It was Jo’s fault, she made it sound so attractive:
I’d been wondering on Twitter whether to cycle back from Bigtown last night after a couple of things I had on, the last of which would finish at 9pm. Normally I’d get a lift back, via the pub, but this time I’d have my bicycle with me and as no kind anonymous benefactor has left a Brompton on my doorstep for some strange reason, my bike remains stubbornly unfoldable and awkward to put into a car, especially when someone is going out of their way to get you home. So I had two choices: cycle home last night in the dark, or leave my bike to the tender mercies of Bigtown’s nightlife and arrange some way of going and getting it today.
I’ve cycled after dark before – I did it in London all the time, although ‘dark’ is a relative concept there, and I’ve cycled to and from the village all through the winter. But while I know every curve and hill and, crucially, pothole between here and the village, the Bigtown road is less familiar and it’s much longer. My problem with cycling in the dark is not so much seeing the patch of road right ahead – my lights are fine for that – it’s seeing where I am in relation to everything else. A car’s headlights light up the whole road whereas on a bike on a really dark night it’s like peering through a letterbox, going by feel and memory as much as anything else. You have to concentrate, and you have to slow down and there’s times when you’ve no idea where you are and what’s around you, apart from that tiny patch of illuminated tarmac just ahead.
But then, last night was the full moon, with clear skies and when I stepped out at nine o’clock it was a beautiful evening, just perfect for cycling, and with plenty of light in the sky and I decided to take the plunge. If I couldn’t cycle home that night, then I’d never be able to do it at all and I’d be stuck scrounging lifts (or worse, driving) forever. So I set off and the scariest thing was taking my usual off-road route through some of Bigtown’s less salubrious parks, hoping that my Marathon Plus tyres would see off the scrunch of broken glass. Out on the open road, the fading sky was enough to show the outlines of the hills and the hedges and dykes lining the road and while I found a few potholes the hard way, I didn’t end up buckling a wheel, I didn’t hit anything and it really was just me and the screech of night creatures, probably meeting sticky ends (the owls, on the other hand, were silent).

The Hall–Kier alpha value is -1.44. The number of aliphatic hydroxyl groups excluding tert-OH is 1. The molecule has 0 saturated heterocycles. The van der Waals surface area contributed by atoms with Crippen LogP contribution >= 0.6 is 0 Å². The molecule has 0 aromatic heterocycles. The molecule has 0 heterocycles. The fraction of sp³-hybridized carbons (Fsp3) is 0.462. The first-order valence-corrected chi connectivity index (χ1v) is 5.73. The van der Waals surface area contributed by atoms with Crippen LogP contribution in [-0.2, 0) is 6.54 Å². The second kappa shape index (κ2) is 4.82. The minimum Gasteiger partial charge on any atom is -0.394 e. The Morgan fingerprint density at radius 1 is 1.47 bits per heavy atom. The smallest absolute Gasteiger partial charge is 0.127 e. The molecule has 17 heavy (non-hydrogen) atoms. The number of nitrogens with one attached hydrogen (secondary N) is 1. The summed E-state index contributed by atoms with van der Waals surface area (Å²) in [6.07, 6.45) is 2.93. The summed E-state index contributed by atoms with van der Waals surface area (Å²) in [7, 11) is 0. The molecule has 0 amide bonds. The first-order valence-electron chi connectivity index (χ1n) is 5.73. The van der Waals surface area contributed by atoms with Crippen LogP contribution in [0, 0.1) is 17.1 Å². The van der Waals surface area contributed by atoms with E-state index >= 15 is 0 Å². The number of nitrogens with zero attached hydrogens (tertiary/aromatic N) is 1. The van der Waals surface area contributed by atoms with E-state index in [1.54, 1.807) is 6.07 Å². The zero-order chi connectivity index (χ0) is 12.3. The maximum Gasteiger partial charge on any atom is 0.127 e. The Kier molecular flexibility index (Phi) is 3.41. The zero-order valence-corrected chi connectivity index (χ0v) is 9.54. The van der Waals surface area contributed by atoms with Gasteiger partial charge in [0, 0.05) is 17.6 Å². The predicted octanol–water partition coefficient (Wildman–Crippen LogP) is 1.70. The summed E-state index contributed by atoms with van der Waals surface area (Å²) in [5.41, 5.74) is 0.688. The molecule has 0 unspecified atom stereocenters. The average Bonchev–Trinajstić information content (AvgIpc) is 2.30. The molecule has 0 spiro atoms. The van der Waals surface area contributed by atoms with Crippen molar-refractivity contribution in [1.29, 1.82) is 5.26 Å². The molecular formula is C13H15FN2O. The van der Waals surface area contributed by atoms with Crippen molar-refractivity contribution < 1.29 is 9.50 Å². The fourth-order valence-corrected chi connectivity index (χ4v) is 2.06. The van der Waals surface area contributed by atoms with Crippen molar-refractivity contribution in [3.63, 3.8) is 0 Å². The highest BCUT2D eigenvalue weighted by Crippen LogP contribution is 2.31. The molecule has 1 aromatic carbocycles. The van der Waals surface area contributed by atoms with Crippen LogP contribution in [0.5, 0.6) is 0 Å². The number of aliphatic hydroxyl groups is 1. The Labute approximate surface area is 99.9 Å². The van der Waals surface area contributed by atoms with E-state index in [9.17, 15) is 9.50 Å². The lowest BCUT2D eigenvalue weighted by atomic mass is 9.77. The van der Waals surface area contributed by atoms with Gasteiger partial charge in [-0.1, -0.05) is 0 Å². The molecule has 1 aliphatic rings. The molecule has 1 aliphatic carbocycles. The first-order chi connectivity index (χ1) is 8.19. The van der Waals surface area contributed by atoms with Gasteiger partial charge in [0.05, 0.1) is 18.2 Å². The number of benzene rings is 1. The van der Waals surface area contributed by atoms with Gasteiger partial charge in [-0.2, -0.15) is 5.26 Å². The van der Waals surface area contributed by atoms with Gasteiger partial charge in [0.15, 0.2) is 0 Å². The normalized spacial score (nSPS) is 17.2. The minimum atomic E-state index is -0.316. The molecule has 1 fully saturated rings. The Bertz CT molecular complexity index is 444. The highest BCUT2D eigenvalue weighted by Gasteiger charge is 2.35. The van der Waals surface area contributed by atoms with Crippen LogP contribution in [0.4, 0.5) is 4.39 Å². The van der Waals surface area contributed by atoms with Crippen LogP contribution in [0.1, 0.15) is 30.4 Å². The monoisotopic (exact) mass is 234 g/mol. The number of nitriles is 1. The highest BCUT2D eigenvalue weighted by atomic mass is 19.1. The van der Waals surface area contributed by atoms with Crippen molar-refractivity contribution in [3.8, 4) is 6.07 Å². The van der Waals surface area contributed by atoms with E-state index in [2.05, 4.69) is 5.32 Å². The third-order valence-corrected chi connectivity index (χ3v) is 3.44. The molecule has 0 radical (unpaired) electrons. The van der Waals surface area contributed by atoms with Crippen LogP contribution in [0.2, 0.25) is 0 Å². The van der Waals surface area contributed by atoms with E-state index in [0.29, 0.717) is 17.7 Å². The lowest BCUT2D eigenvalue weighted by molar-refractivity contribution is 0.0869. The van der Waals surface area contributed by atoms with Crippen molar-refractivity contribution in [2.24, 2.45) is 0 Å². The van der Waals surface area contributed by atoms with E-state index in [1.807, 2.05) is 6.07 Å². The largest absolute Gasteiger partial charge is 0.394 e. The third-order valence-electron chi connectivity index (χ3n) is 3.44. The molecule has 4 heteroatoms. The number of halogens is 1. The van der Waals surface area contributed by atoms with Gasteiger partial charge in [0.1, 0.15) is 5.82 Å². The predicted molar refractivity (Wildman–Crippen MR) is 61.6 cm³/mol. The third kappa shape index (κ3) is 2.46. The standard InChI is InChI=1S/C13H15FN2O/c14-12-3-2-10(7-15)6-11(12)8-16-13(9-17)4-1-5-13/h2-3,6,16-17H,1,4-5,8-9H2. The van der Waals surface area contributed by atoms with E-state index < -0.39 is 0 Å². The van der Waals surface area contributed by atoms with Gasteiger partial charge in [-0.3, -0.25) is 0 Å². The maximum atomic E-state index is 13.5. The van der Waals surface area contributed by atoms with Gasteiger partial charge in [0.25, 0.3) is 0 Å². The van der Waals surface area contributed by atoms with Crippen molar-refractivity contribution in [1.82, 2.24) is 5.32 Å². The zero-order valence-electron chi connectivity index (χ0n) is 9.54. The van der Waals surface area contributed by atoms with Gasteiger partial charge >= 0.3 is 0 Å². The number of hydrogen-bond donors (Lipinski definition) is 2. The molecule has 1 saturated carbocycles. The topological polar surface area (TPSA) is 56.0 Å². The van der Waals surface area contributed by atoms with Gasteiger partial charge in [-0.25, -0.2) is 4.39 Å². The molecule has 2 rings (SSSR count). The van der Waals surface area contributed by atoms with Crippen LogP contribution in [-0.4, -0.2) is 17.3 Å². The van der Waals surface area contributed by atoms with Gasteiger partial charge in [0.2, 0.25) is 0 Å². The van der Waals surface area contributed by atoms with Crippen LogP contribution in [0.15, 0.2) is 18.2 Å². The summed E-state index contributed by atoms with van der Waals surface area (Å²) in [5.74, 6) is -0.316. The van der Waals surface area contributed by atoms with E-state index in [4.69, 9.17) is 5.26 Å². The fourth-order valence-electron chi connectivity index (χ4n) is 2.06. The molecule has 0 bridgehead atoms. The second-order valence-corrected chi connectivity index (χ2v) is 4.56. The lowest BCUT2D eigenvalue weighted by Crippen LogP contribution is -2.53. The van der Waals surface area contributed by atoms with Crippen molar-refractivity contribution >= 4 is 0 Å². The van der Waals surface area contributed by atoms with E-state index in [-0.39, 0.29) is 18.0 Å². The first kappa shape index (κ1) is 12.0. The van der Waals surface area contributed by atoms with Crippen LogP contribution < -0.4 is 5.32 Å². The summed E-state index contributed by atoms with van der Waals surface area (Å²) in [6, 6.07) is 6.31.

They say that the Rurals here used to meet every night on the night of the full moon because that was when people without cars could see to ride or cycle or walk into the village. The Full Moon Society had a similar schedule. It wasn’t just werewolves and vampires that were freed by the light of the moon – it was everyone. As I turned into our driveway safely home it struck me that for at least one or two nights a month I’d be free to cycle to evening engagements without having to worry about getting home becuase the moon made such a difference. Only, thinking about it, I couldn’t actually see the moon. Stars, yes, the glow of Bigtown on the horizon, yes, moon no. The bugger hadn’t even risen yet. I’d cycled home by the light of a placebo moon…
*but I’m all right nooooooow